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Upcoming events will benefit MCBP - August 8, 2011

Estuaries are places where rivers meet the sea -- where freshwater from rivers and streams meet and mix with salt water from the ocean to create a brackish body of water which supports an abundance of life. Estuaries are critical to the health of coastal environments. They are also the places where we live, work, and play.

In the entire country, there are only 28 designated National Estuary Programs -- recognized by the U.S. Environmental Protection Agency as estuaries of national significance.

Two are right here on Delmarva: the Maryland Coastal Bays Program and the Delaware Center for the Inland Bays.

The EPA's National Estuary Program was established by Congress in 1987 to improve the quality of estuaries of national importance. NEPs are funded through the EPA by the Clean Water Act. Additional dollars are raised locally to assist with NEP projects and programs. This year, the Maryland Coastal Bays Program is celebrating 15 years of work with our partners to protect Assawoman, Isle of Wight, Newport, Sinepuxent and Chincoteague bays.

NEPs are effective, efficient, collaborative and adaptive community-based programs. They work to protect public water supplies, indigenous population of shellfish, fish and wildlife, and to control point and nonpoint sources of pollution.

NEPs also work to protect our opportunities to participate in recreational activities, in and on water -- clean water.

Each NEP establishes a Comprehensive Conservation and Management Plan (www.epa.gov/nep/ ccmp/index.html) to guide their activities and protect their estuary and surrounding watershed, the land which surrounds and drains into the bays. NEPs use science to inform decision-making, emphasize collaborative problem-solving, and involve the public in planning and implementation.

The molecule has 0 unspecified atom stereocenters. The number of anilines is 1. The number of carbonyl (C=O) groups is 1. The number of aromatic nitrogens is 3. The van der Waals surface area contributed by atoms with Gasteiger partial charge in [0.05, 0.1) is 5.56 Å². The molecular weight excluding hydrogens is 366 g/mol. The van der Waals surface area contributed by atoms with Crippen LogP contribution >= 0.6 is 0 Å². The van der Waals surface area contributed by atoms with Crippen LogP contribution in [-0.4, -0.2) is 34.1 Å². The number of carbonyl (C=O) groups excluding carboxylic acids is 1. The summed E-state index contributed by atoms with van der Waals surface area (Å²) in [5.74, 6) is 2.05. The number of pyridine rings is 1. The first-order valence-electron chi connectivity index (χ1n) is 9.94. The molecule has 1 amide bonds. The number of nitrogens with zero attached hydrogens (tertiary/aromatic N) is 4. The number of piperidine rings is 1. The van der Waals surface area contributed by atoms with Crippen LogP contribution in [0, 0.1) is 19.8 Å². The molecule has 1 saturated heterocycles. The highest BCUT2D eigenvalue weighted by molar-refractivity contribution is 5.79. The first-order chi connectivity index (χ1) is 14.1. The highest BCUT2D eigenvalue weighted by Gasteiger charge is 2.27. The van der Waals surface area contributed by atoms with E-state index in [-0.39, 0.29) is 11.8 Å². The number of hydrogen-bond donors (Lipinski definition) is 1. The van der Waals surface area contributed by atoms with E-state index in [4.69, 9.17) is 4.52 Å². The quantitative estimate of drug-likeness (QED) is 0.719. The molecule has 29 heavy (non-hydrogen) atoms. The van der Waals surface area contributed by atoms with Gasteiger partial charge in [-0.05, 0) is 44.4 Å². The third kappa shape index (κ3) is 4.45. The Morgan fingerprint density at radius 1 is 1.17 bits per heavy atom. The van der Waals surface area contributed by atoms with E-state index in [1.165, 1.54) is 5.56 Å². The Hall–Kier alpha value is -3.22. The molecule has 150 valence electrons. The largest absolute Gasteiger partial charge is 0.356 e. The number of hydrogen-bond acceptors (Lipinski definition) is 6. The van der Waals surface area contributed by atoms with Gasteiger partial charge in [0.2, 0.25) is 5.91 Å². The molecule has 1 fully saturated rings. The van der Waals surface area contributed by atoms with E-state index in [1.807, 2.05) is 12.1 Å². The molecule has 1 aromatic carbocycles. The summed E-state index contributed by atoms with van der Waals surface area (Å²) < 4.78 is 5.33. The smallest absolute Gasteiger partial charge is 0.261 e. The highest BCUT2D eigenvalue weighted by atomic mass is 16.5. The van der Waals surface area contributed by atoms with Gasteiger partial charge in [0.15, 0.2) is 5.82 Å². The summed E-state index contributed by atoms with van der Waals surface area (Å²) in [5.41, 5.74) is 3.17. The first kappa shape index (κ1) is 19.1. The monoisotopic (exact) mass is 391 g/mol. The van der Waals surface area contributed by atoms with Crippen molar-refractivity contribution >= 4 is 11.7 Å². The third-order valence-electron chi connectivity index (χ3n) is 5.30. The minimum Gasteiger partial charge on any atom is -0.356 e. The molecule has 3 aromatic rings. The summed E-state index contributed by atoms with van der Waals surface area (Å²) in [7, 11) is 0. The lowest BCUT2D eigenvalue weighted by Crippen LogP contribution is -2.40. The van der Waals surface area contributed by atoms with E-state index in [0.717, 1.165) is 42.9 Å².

Maryland's coastal bays and Delaware's inland bays are of the richest, most diverse estuaries on the eastern seaboard. For more than a century, agriculture, forestry, fishing, hunting and more recently, tourism, have sustained ways of life built on the land and water resources in these coastal communities.

Balancing growth with natural resource protection is a challenge these two NEPs face. Increasing concentrations of people in our coastal areas can upset the natural balance of estuarine ecosystems and threaten their integrity. Channels are dredged, waters polluted, marshes and tidal flats filled, and shorelines reconstructed to accommodate human housing, transportation, and agriculture needs.

Stresses caused by overuse of resources and unchecked land use practices have resulted in unsafe drinking water, beach and shellfish bed closings, harmful algal blooms, unproductive fisheries, loss of habitat, fish kills, and a host of other human health and natural resource problems.

So, what can you do? Well for starters, become a member of the Maryland Coastal Bays Program. You can join through our website at www.mdcoastalbays.org. Learn more about our Delaware partners at www.inlandbays.org.

We invite you to join at upcoming events including the third annual White Clam Open on Sunday from 11 a.m. to 2 pm at Macky's Bayside Bar & Grill in Ocean City. Five clams ($5) covers your entry fee, a special drink and a contribution to the MCB Program.

The White Clam Open is a clamming contest open to adults 21 and over. Coastal Stewards will host a "Clamival" for children on the beach, with fun activities for younger patrons.

Thursday night, Aug. 18, join us in Ocean City at Seacrets -- which is generously donating all cover charges from 5-9 p.m. to the MCBP program. We hope to see you there, too.

Through their support, local businesses are helping to protect our coastal bays. You can help, too.

» Carrie Samis is education coordinator for the Maryland Coastal Bays Program. Call 410-213-2297, email mcbp@mdcoastalbays.org or visit www.mdcoastalbays.org.


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